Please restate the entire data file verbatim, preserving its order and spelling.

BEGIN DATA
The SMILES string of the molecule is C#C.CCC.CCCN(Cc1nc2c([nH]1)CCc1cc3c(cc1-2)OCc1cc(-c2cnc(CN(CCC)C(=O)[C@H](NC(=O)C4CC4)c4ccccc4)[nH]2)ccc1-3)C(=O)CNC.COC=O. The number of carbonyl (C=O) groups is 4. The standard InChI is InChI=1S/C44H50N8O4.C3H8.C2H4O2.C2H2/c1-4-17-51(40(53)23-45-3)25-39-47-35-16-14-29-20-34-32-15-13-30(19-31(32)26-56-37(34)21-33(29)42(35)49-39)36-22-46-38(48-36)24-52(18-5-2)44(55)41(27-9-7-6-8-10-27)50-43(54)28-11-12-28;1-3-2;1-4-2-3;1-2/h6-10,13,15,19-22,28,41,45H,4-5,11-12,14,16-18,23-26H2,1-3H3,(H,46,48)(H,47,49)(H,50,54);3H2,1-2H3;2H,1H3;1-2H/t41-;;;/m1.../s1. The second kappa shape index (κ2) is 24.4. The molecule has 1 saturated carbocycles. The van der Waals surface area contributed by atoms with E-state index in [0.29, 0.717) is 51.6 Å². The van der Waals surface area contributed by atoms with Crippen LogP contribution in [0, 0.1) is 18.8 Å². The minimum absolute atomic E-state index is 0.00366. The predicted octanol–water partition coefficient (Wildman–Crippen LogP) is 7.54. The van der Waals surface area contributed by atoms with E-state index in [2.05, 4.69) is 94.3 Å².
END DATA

The SMILES string of the molecule is C#C.CCC.CCCN(Cc1nc2c([nH]1)CCc1cc3c(cc1-2)OCc1cc(-c2cnc(CN(CCC)C(=O)[C@H](NC(=O)C4CC4)c4ccccc4)[nH]2)ccc1-3)C(=O)CNC.COC=O. The number of carbonyl (C=O) groups is 4. The standard InChI is InChI=1S/C44H50N8O4.C3H8.C2H4O2.C2H2/c1-4-17-51(40(53)23-45-3)25-39-47-35-16-14-29-20-34-32-15-13-30(19-31(32)26-56-37(34)21-33(29)42(35)49-39)36-22-46-38(48-36)24-52(18-5-2)44(55)41(27-9-7-6-8-10-27)50-43(54)28-11-12-28;1-3-2;1-4-2-3;1-2/h6-10,13,15,19-22,28,41,45H,4-5,11-12,14,16-18,23-26H2,1-3H3,(H,46,48)(H,47,49)(H,50,54);3H2,1-2H3;2H,1H3;1-2H/t41-;;;/m1.../s1. The second kappa shape index (κ2) is 24.4. The molecule has 1 saturated carbocycles. The van der Waals surface area contributed by atoms with E-state index in [0.29, 0.717) is 51.6 Å². The van der Waals surface area contributed by atoms with Crippen LogP contribution in [0, 0.1) is 18.8 Å². The minimum absolute atomic E-state index is 0.00366. The predicted octanol–water partition coefficient (Wildman–Crippen LogP) is 7.54. The van der Waals surface area contributed by atoms with E-state index in [2.05, 4.69) is 94.3 Å².